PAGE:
On behalf of The American Association for Accreditation of Ambulatory Surgery Facilities I am writing in response to a Kaiser Health News and IndyStar article titled “How a push to cut costs and boost profits at surgery centers led to a trail of death.” This article provides an inaccurate impression of safety in accredited outpatient surgery facilities.
Accreditation is defined as “a process that a health care institution, provider, or program undergoes to demonstrate compliance with standards developed by an official agency.” Patient safety is built on a platform of accreditation requirements upon which must stand on good clinical judgment by clinicians. Outpatient surgical facility accreditation is concerned with patient safety from the facility’s perspective. In most states, The Board of Medical Examiners, determine acceptable physician’s judgment. Such is not the purview of the accrediting bodies. The American Association for Accreditation of Ambulatory Surgery Facilities applauds the efforts of the other outpatient accrediting organizations, all have standards which promote patient safety.
AAAASF places patient safety at the core of its mission. AAAASF’s overriding focus is to mitigate untoward events through preparedness.
AAAASF accomplishes this goal by requiring 100 percent compliance with all standards. The standards include requirements for written protocols, procedural “blueprints”, conditions and essential elements. The standards cover the surgical environment and physical plans of the operating suite. Provisions encompass emergency evacuation of a patient to a hospital, fire protection, intruders, power failures and temperature controls. Other standards define equipment necessary for anesthesia, the operating room and the recovery room. There are protocols for instrument sterilization and patient monitoring in both preoperative and postoperative as well as cleaning the facility to ensure sanitary conditions.
Crash cart necessities dictate medications, equipment and algorithms essential in case of malignant hyperthermia, cardiac or pulmonary arrest.
AAAASF standards mandate the presence of necessary personnel for all procedures. Physicians must be board certified by a recognized certifying board and are required to possess hospital privileges for each procedure performed within the AAAASF Accredited Facility. Nursing and all medical personnel must be trained in hazard safety, blood-borne pathogens, universal precautions and must hold either basic life support or advanced cardiac life support certifications. A physician be immediately available, until the patient is discharged.
Medical records must include appropriate evaluations and documentation of care. These standards are applicable to the surgeon, anesthesia professionals and nurses. Appropriate patient selection is critical to a successful outcome. No patient can undergo surgery in an AAAASF facility with a preexisting medical condition that would dictate the need for a hospital environment. Patient selection is a critical interface between surgeon and anesthesia professional judgment, as well as guidelines predetermined by the facility’s policies. Facilities must comply with quality assurance, performing on-going assessments and continuous reviews of processes that may be improved. Every accredited facility is required to perform mandatory biannual peer review reporting. The data encompasses the number of cases performed, as well as any complications and mortalities occurring within 30 days of the procedure. Through our research, we have found that most postoperative deaths are not caused by practices of the facility’s staff. AAAASF’s Investigative Committee is comprised of surgeons and anesthesiologists who review all post-op deaths that occur within 30 days of a procedure. Facilities who fail to report such incidents are in jeopardy of losing their accreditation.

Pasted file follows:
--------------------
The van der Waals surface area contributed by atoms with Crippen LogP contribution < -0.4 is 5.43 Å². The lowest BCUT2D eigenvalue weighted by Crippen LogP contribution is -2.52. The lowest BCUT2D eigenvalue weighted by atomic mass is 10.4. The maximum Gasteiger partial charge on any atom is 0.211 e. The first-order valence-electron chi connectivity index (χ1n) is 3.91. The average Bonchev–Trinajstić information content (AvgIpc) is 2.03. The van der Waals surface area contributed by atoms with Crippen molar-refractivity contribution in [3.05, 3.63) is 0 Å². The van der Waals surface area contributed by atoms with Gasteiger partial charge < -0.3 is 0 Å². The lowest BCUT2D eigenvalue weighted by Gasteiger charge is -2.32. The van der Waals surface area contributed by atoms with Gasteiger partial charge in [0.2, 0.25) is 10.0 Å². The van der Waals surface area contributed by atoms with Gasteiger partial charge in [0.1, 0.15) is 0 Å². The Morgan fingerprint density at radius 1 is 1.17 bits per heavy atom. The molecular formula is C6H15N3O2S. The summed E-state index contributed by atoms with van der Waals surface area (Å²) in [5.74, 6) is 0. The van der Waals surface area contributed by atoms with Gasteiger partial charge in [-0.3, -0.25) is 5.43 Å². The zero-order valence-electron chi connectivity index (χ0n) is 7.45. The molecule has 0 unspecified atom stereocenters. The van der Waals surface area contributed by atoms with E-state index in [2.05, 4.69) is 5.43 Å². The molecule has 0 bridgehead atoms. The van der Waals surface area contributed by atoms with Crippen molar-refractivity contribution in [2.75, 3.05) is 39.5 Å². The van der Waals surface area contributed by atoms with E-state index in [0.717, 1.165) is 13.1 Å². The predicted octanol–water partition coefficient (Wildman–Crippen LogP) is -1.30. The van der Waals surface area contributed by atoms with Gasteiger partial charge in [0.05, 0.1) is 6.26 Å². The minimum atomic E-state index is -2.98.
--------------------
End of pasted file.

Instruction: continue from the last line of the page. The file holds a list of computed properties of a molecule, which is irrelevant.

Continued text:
The sporadic anecdotal reports of three or four deaths occurring during or after a procedure in an outpatient center does not suggest that accredited outpatient facilities are not safe. This would be analogous to stating that an airplane crash denotes the airline industry unsafe. Additionally, the same unfavorable outcome may occur in a hospital setting.
AAAASF peer review data is analyzed and evaluated to validate the reliability of the standards. Currently, a team of Harvard physicians is tasked with performing this analysis. The results of the data analysis unequivocally establishes a high level of patient safety in AAAASF accredited facilities.
A paper is pending publication in the July 2018 issue of the monthly peer reviewed journal, Plastic and Reconstructive Surgery. The paper highlights issues with the complication of pulmonary emboli from deep vein thrombosis, which are blood clots that can occur in the legs or abdomen and travel to the lungs causing mortality. DVT/E is one of the leading causes of deaths in both accredited outpatient facilities, as well as hospitals.
Accreditation is a thorough and stringent process. Many of the protocols parallel those in acute care facilities. AAAASF accreditation ensures that facilities function at a high standard. In review of over 20 million procedures, our data demonstrates that AAAASF accredited facilities are at least as safe as hospitals and licensed ASC’s and perhaps even safer. Without question, AAAASF is the gold standard in accreditation.
Editor's note: This response has been lightly edited for style.